That distribution network is not only environmentally efficient, but it also delivers continuously improving service to Natura’s consultants. Carlucci says that the logistic footprint is designed to deliver any order in Brazil—the company’s largest market—within 48 hours, 93 percent of the time. And in keeping with the company’s emphasis on transparency, he acknowledges that, as good as it is, the system isn’t quite meeting its goals yet because costs are still a little too high. But the system has reduced out-of-stock products while it provides better information to the company’s consultants. That translates to better service to customers.
The salesforce and its customers are major focuses at Natura, and the company is investing in a project it calls the Natura Network to better understand its customers. Natura has launched a pilot project in the city of Campinas near São Paulo. In the city of almost 2 million people, Natura is using analytics to better understand the buying behavior of customers. The goal: to promote a significant evolution in the purchase experience of consumers, while increasing the capacity for consultants to generate business.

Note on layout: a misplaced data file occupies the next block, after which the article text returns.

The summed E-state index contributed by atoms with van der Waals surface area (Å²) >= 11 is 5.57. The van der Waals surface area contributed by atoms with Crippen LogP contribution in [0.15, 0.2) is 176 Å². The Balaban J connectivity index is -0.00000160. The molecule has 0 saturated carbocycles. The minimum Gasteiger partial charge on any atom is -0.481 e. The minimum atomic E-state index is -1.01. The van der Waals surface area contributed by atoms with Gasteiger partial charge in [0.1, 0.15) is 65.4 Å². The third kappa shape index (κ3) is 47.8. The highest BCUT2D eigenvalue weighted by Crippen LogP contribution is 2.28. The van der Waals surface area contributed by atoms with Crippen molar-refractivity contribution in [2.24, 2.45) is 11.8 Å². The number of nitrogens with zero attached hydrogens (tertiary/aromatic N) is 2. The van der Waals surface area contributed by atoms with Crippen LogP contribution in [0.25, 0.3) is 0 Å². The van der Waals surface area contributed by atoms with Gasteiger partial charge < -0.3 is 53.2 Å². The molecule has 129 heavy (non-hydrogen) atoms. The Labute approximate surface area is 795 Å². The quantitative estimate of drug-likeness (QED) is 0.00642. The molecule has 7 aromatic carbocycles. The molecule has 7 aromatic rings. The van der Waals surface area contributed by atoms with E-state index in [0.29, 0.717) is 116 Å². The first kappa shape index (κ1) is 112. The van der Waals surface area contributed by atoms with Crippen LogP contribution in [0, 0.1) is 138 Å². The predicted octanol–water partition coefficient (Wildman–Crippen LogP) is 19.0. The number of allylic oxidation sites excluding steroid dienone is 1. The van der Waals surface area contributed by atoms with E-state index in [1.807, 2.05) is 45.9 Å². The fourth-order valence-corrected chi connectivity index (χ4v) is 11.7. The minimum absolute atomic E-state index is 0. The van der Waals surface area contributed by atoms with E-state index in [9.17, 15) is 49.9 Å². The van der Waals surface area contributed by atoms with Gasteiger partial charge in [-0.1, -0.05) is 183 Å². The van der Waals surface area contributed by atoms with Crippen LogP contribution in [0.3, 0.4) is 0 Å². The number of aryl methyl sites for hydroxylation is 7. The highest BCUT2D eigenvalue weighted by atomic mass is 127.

“Using analytics, we can give our consultants very good information about customers, which lets them offer very good service to customers,” Carlucci explains. “They will be able to offer customers what they really need and want without bothering them with offers they don’t want. We will be able to understand individual preferences and help our distributors offer the right thing to the right customer.”